[attach id=248133 size="medium"]Palumbo Malta Shipyard CEO Antonio Palumbo said he was “surprised” by the arrest. Photo: Matthew Mirabelli[/attach]

Palumbo Malta Shipyard CEO Antonio Palumbo has been arrested by the Sicilian authorities in connection with the illegal dumping of chemicals.

Mr Palumbo, 63, and his son Raffaele, 38, both from Naples, were taken into custody yesterday by the Sicilian environmental authorities, along with another four people from Messina and Trieste.

The two were released on bail. They are charged with conspiracy to commit environmental crimes in Messina and destroying and suppressing public documents.

Investigations began in 2011 when officials from the Sicilian Forestry Department took samples of blasting additives – which are added to water used for stripping ship paint – from the Messina shipyards owned by the Palumbo family and matched it to hazardous waste dumped illegally.

I am paying the price for living in a place that is difficult and complicated

According to Italian press reports, prosecutors said the judge handling the preliminary investigations also ordered about €226,000 to be seized from the firm’s assets, a sum that matches the savings Palumbo Spa is alleged to have made from the disposal of hazardous waste generated at their yard.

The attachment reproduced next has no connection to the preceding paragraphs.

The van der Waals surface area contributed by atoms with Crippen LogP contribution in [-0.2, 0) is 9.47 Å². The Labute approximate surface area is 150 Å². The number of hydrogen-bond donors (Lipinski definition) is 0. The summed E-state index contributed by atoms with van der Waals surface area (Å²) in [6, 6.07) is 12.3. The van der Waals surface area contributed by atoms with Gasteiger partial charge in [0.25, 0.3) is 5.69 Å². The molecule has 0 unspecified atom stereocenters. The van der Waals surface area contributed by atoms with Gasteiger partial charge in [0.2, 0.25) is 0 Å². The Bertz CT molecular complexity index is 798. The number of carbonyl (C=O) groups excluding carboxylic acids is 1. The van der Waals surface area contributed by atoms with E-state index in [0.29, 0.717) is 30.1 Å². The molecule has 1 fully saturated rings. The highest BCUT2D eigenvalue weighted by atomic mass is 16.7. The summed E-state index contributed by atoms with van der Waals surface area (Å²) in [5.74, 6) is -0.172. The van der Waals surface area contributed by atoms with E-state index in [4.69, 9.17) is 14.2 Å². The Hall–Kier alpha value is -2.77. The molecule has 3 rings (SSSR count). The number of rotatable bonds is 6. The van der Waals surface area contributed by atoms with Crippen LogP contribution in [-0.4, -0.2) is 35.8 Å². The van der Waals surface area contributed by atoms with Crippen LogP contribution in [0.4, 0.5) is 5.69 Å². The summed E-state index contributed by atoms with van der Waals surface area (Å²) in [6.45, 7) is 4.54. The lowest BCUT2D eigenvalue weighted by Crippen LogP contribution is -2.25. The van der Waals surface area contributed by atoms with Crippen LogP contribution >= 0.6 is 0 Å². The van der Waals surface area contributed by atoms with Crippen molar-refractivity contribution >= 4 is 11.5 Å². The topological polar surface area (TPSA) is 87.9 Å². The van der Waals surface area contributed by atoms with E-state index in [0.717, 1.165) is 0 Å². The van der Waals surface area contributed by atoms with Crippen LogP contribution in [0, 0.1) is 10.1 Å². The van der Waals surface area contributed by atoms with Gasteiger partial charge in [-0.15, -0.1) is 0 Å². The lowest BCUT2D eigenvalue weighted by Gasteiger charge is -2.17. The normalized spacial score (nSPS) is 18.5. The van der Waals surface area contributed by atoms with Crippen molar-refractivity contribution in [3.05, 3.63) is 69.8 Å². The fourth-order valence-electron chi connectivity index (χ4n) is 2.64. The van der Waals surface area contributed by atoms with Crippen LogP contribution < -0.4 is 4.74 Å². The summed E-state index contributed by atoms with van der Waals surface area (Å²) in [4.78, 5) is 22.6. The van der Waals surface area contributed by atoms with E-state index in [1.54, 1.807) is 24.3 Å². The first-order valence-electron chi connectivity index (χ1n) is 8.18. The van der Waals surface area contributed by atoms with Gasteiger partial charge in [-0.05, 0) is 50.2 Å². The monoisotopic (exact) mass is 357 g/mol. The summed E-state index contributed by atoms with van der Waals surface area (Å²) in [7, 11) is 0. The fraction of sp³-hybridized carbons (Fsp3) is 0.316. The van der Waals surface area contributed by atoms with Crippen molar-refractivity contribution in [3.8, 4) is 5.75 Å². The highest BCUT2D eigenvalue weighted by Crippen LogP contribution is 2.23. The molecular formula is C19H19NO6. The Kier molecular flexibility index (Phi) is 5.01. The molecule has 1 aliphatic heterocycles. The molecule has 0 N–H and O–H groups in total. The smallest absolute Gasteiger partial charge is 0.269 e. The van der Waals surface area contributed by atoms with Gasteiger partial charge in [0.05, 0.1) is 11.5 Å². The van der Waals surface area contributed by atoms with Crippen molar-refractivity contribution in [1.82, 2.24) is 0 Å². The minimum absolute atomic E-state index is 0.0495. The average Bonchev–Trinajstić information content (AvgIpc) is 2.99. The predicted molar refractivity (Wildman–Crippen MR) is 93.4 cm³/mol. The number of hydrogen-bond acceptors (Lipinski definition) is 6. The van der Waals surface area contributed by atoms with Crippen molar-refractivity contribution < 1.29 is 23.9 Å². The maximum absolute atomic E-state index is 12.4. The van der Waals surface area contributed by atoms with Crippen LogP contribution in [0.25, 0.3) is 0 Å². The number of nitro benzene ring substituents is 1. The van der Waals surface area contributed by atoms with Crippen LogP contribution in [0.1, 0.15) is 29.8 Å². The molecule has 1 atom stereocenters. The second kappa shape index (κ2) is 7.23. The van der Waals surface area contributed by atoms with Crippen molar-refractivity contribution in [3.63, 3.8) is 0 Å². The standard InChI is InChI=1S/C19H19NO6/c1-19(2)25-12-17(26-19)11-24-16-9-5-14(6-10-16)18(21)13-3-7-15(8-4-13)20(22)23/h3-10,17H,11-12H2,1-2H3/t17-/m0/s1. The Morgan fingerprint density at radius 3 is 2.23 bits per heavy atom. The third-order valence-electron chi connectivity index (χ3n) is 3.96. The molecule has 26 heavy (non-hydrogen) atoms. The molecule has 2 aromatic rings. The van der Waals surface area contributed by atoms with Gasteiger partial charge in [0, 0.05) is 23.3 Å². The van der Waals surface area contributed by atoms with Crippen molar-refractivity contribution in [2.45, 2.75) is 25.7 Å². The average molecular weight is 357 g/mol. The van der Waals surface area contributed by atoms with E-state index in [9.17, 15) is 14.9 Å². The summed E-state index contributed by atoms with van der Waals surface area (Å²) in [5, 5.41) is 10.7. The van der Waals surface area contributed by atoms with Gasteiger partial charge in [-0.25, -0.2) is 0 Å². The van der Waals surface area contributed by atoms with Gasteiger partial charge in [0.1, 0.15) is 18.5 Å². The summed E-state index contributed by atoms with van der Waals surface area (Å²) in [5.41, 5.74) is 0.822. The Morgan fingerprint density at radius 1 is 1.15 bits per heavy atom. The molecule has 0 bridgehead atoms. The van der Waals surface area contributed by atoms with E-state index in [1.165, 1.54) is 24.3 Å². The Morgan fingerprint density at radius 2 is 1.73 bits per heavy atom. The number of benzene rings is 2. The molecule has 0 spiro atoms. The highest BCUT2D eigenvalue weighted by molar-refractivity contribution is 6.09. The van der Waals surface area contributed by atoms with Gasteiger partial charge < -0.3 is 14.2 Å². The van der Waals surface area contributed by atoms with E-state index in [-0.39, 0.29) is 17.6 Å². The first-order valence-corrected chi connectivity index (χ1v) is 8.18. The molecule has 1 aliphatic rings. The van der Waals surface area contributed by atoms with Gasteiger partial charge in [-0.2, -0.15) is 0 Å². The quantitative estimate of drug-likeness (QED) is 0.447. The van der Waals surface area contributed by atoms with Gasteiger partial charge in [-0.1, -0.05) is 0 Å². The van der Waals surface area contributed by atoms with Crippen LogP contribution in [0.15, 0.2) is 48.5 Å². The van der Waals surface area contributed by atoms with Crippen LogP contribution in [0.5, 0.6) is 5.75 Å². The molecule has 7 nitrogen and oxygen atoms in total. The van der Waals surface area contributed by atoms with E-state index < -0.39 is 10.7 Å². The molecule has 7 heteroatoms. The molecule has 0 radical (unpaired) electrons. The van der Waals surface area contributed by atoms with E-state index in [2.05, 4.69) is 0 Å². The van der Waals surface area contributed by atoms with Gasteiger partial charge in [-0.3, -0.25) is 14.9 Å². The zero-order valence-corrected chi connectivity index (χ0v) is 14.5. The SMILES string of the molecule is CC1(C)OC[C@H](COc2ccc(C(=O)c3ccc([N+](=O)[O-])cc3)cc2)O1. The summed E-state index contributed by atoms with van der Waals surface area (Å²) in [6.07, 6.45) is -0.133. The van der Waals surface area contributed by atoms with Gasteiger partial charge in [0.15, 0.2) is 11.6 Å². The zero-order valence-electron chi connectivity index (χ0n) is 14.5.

When contacted yesterday, Mr Palumbo protested his innocence, saying the charges were the result of the “delicate political climate in Italy”.

“This has surprised us,” he said, pointing an accusing finger at a subcontractor who, he said, was paid to dispose of the waste.

The Italian press named the subcontractor as The Future Sud Srl. The Messina court was in the process of seizing lorries owned by The Future Sud Srl.

Mr Palumbo said his company had itself taken court action against the subcontractor and had even gone to the prosecuting magistrates “voluntarily” a year ago.

“But now we have been faced with this. They have tarnished the reputation of a 45-year-old family-run business,” he said.

“I only hope that this misunderstanding is cleared up as soon as possible. I am paying the price for living in a place that is difficult and complicated.”

In a statement issued later in the afternoon, Palumbo’s lawyer, Francesco Picca, said he would soon demonstrate the “company’s complete innocence”.

He noted his clients had gone voluntarily to prosecutors showing a “willingness to clarify matters under investigation”.

The Palumbo family took over what was left of the moribund Malta Shipyards in 2010 and later also bought the superyacht facility in Cospicua.

In little over two years, the company’s fortunes were turned around, albeit with a much reduced workforce, and more than 500 ships were repaired.

More recently, the firm was embroiled in controversy after about 15 residents of Cospicua found their cars were covered in a fine, dust-like layer of “white paint”, which, they claimed, coated their vehicles when a large Italian ship was sprayed at the shipyard.

Some days after the first complaints surfaced, about 100 of the shipyard employees staged a demonstration in defence of the company.


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